Nashville's Shaye Harre is 1A-2A softball player of the year for third time

News-DemocratJune 24, 2013 

— The trophy case at Nashville High School will always bear witness to Shaye Harre's impact on the girls athletic program.

Harre was a three-sport star for the Hornettes and a member of five teams that captured state trophies -- two firsts, two thirds and a fourth -- in either basketball or softball.

"She is going to leave as one of more decorated athletes in the history of the school," Nashville softball coach Dempsey Witte said.

As a senior, Harre was a member of the Hornettes' Class 2A state championship basketball team and a member of a volleyball team that posted a 23-13 record and captured a regional championship.

Softball is the sport where Harre excelled the most. She led the Hornettes to the Class 2A state championship in 2012 and a third-place finish this past season as they fell to eventual champion Bishop McNamara 3-2 in the semifinal round.

"It would have been nice to walk out with three state titles, but I can't complain about the career that I had in high school," Harre said. "Walking out of there with five medals around my neck, there is nothing to be ashamed about."

Harre has been chosen as the Belleville News-Democrat's Class 1A-2A Softball Player of the Year. It's her third straight year winning the award, but the first time she didn't share the honor.

"She did a lot for the program," Witte said. "Her numbers kind of speak for themselves. She has a lot of records not only here at Nashville, but also some IHSA records. She was a very complete player -- offensively, defensively and pitching -- and she was a great leader for us. I'm not sure we've ever had as complete a player as Shaye. She was a pretty special player."

Hitting is the area where Harre really stood out.

Harre hit .546 for her career. She had 87 doubles, eight triples, 31 home runs and 231 RBIs.

Harre's double total and RBI total rank No. 1 on the all-time state charts, according to the Illinois High School Association's online record book.

The old record for doubles was 73 by Kankakee's Allie VadeBoncouer from 2009-10 and the old record for RBIs was 229 by Massac County's Terri Harbin from 1984-87.

Harre's reputation as a hitter was so great that many teams, especially in the River-to-River Conference, regularly walked her this season. She ended up with a state-record 51 walks.

"Early in the year, she got some more pitches to hit," Witte said. "I know her first three at-bats, she hit three home runs. She got off to a great start, and as the season progressed, she got less and less opportunities to swing the bat, especially when we got into conference. When we got into conference, she rarely got to swing."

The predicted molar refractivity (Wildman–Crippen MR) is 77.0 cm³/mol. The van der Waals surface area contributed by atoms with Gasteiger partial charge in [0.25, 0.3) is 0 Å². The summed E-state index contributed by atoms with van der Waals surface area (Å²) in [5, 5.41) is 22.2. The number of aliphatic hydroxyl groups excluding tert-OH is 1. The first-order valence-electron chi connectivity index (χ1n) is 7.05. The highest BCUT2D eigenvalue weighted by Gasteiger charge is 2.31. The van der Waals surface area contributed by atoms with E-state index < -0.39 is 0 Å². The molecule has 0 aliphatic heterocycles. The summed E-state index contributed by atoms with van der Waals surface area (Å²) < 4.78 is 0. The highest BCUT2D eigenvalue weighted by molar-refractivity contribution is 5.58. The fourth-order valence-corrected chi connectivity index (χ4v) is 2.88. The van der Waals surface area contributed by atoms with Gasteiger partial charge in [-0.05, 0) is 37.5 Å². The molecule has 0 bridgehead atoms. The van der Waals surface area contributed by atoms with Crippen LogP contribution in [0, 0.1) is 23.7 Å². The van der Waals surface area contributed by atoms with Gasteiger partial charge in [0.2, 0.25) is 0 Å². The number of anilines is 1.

Harre still ended up batting .598 with 61 runs scored, 21 doubles, 14 homers and 64 RBIs.

"It was a little tough not getting to swing the bat like I did last year," Harre said.

Harre is headed to SIU Carbondale, where coach Kerri Blaylock is looking for her to play first base and pitch.

"When she first recruited me, she called me a power-hitting first baseman that can pitch," Harre said. "I think she's more and more talking herself into having me pitch more."

Harre didn't get to pitch a lot this season because the Hornettes had sophomore Maci Ingram, who as a freshman pitched them to the Class 2A state championship.

Harre, who had a 10-1 record with a 2.18 ERA, said she continued to work on her pitching even though she knew her innings would be limited this season.

"I knew I wasn't going to be pitching much, but I knew Coach Blaylock was going to want me to pitch," Harre said. "I knew that I needed to keep working at it."

Harre's career record on the mound was 51-15. She had 2.51 ERA with 335 strikeouts in 415 1/3 innings.

Harre, the daughter of Shelly and Steve Harre, plans to major in pre-veterinary medicine in college with the goal of becoming a veterinarian or an animal nutritionist. She lives on a dairy and grain farm, and she raises show cattle, a hobby that takes a lot of strength considering the size of the animals you're leading around.

"It takes a lot of patience sometimes, too," Harre said. "They weigh about 1,200 pounds. Sometimes a little more and sometimes a little less."

Harre's strength was evident is some of the monster home runs she hit.

Witte still remembers a blast that Harre hit off Sparta pitcher Alexis Kohrs, who later transferred to Du Quoin, as a sophomore in a regional game.

"It was just a towering home run," Witte said. "She had some height on it. We'd do some (batting practice) on the field and the number of balls she'd hit out during practice was just unbelievable. You got to the point where you'd expect her to hit one out of every two or three out of the park."

The Hornettes' hopes of repeating as state champions were dashed with the loss to Bishop McNamara, which scored all three of its runs on two homers in the first inning.

The first three innings where played in the rain on a side field, and the game was eventually delayed for 2 1/2 hours before being finished in the main field.

"It was definitely about who had the most guts to fight it out with finishing on two fields over six hours," said Harre, whose team had a seventh-inning rally fall just short. "It was just crazy. The momentum keep going toward us. We kept hitting the ball. Finally, in that seventh inning, we decided to make it a nice ballgame."

The Hornettes will lose only two seniors -- Harre and center fielder Nicole Deering -- to graduation.

"Everybody is looking forward to next season already," Witte said. "They're saying, 'You're only losing Shaye and Nicole (Deering),' but that's a big two. Nicole was overlooked a lot because she was with Shaye. I think those two kind of turned the program around and inspired a young group of girls to get back into softball."

Contact reporter Steve Korte at skorte@bnd.com or 239-2522.

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